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To create a file from terminal I type the following...

$ touch filename.py

To open the file I just created from terminal, I then type...

$ open filename.py

I'm curious to know if there is a terminal command that does both...create and then open (I'm super lazy).

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Consider opening an application and creating file there or just add simple bash function to you bashrc –  nshy Jul 20 '12 at 18:11

2 Answers 2

in .bashrc

lazytouch()
{
  touch $1
  open $1
}

then type

$ lazytouch anything.really
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I'm painfully new to programming and am not familiar with the .bashrc. How can I get to it and how can I edit it? –  Eddie Jul 20 '12 at 18:25
1  
It's in your $HOME, probably the place where you are start when opening a terminal. Try open .bashrc and edit it as a text file, though I wouldn't recommend to do it if you are too new to programming. –  nshy Jul 20 '12 at 18:33
    
I have to put this code in ~/.bash_profile instead to get it work. And instead of lazytouch I just use to. Because I'm too lazy :P –  Hlung Mar 16 at 9:12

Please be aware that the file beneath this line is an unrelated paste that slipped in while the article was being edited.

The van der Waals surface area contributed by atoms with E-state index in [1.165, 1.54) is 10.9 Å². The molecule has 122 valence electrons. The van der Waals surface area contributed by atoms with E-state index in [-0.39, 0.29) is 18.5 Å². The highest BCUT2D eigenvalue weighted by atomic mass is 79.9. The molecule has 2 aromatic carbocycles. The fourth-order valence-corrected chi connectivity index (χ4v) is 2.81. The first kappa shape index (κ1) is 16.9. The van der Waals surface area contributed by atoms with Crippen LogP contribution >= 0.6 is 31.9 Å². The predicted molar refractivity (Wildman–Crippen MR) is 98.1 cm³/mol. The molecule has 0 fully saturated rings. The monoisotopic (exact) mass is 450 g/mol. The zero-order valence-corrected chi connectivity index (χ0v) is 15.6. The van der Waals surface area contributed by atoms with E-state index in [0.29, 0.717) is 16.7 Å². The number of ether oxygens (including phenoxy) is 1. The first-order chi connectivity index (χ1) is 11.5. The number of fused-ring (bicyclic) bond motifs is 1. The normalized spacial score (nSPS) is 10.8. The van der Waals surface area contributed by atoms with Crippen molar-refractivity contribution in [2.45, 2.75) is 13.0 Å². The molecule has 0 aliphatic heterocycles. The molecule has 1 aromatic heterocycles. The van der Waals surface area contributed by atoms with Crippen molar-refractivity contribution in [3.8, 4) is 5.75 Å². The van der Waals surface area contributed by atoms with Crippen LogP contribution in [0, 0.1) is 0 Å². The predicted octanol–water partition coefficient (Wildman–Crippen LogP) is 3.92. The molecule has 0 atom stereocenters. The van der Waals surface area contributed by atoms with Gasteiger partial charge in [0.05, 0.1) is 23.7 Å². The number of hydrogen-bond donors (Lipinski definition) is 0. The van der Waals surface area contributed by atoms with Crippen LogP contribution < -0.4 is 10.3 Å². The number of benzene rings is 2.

I am currently working on mac but what I do when I want to create a file, editing it and just saving it is I type in vim in the terminal, vim is a texteditor incorporated in the terminal. So if you just type in vim you would see the text editor.

But if you type for instance vim example.txt you open vim and from then on you are working in the file you created. The file, if I am correctly, does not get saved until you say so. So by pressing 's' you enter the edit mode of vim. Allowing you to put text in the file. If you want to save just enter escape followed by ':w', meaning you are saving the file with the name you have it to it, so for this example it would be example.txt. After you saved it, everything you type after pressing escape is showed left down in the screen, simple type ':q' to quite it.

If you realise you do not really want to save the file you can just type ':q!' and if you were currently in the editing mode, meaning you were typing something, you just press escape once followed by ':q!'.

So short summary: vim example.txt (opens the editor if saved it will use the given name) s (will enable edit mode, you can write stuff) escape (when you want to stop editing) :w (save the file) :q (quit the file, only usable when saved!) :q! (discard the save and just exit the file)

Hope this helps :)

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Needs some editing for brevity. –  Luke Peterson Jun 15 at 4:46

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